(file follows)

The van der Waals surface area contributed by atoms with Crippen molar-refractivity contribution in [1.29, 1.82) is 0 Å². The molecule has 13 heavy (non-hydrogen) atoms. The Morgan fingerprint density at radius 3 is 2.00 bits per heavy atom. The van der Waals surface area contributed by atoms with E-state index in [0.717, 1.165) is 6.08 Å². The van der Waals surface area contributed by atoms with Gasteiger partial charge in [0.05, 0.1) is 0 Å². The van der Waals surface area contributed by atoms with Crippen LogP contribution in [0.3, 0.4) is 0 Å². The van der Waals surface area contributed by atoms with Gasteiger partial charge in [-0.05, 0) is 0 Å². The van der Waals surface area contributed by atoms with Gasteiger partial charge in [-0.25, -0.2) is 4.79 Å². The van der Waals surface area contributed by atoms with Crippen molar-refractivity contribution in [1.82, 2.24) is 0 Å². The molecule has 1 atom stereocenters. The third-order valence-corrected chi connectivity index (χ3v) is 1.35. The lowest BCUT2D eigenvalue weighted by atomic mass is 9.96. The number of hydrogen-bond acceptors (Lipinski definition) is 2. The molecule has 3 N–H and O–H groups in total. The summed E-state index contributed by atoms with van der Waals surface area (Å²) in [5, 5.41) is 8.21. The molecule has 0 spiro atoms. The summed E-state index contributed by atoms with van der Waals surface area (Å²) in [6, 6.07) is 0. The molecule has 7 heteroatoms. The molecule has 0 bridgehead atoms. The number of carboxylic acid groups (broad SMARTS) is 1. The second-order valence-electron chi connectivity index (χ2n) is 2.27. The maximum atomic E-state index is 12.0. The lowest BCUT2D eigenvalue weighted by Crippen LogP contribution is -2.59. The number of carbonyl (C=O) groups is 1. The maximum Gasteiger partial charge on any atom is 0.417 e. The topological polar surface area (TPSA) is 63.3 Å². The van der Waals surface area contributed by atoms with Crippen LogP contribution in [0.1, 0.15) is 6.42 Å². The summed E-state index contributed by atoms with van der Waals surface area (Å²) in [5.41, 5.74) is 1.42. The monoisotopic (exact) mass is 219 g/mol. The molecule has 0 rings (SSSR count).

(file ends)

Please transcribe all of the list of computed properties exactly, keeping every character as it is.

The van der Waals surface area contributed by atoms with Crippen molar-refractivity contribution in [1.29, 1.82) is 0 Å². The molecule has 13 heavy (non-hydrogen) atoms. The Morgan fingerprint density at radius 3 is 2.00 bits per heavy atom. The van der Waals surface area contributed by atoms with E-state index in [0.717, 1.165) is 6.08 Å². The van der Waals surface area contributed by atoms with Gasteiger partial charge in [0.05, 0.1) is 0 Å². The van der Waals surface area contributed by atoms with Crippen LogP contribution in [0.3, 0.4) is 0 Å². The van der Waals surface area contributed by atoms with Gasteiger partial charge in [-0.05, 0) is 0 Å². The van der Waals surface area contributed by atoms with Gasteiger partial charge in [-0.25, -0.2) is 4.79 Å². The van der Waals surface area contributed by atoms with Crippen molar-refractivity contribution in [1.82, 2.24) is 0 Å². The molecule has 1 atom stereocenters. The third-order valence-corrected chi connectivity index (χ3v) is 1.35. The lowest BCUT2D eigenvalue weighted by atomic mass is 9.96. The number of hydrogen-bond acceptors (Lipinski definition) is 2. The molecule has 3 N–H and O–H groups in total. The summed E-state index contributed by atoms with van der Waals surface area (Å²) in [5, 5.41) is 8.21. The molecule has 0 spiro atoms. The summed E-state index contributed by atoms with van der Waals surface area (Å²) in [6, 6.07) is 0. The molecule has 7 heteroatoms. The molecule has 0 bridgehead atoms. The number of carboxylic acid groups (broad SMARTS) is 1. The second-order valence-electron chi connectivity index (χ2n) is 2.27. The maximum atomic E-state index is 12.0. The lowest BCUT2D eigenvalue weighted by Crippen LogP contribution is -2.59. The number of carbonyl (C=O) groups is 1. The maximum Gasteiger partial charge on any atom is 0.417 e. The topological polar surface area (TPSA) is 63.3 Å². The van der Waals surface area contributed by atoms with Crippen LogP contribution in [0.1, 0.15) is 6.42 Å². The summed E-state index contributed by atoms with van der Waals surface area (Å²) in [5.41, 5.74) is 1.42. The monoisotopic (exact) mass is 219 g/mol. The molecule has 0 rings (SSSR count).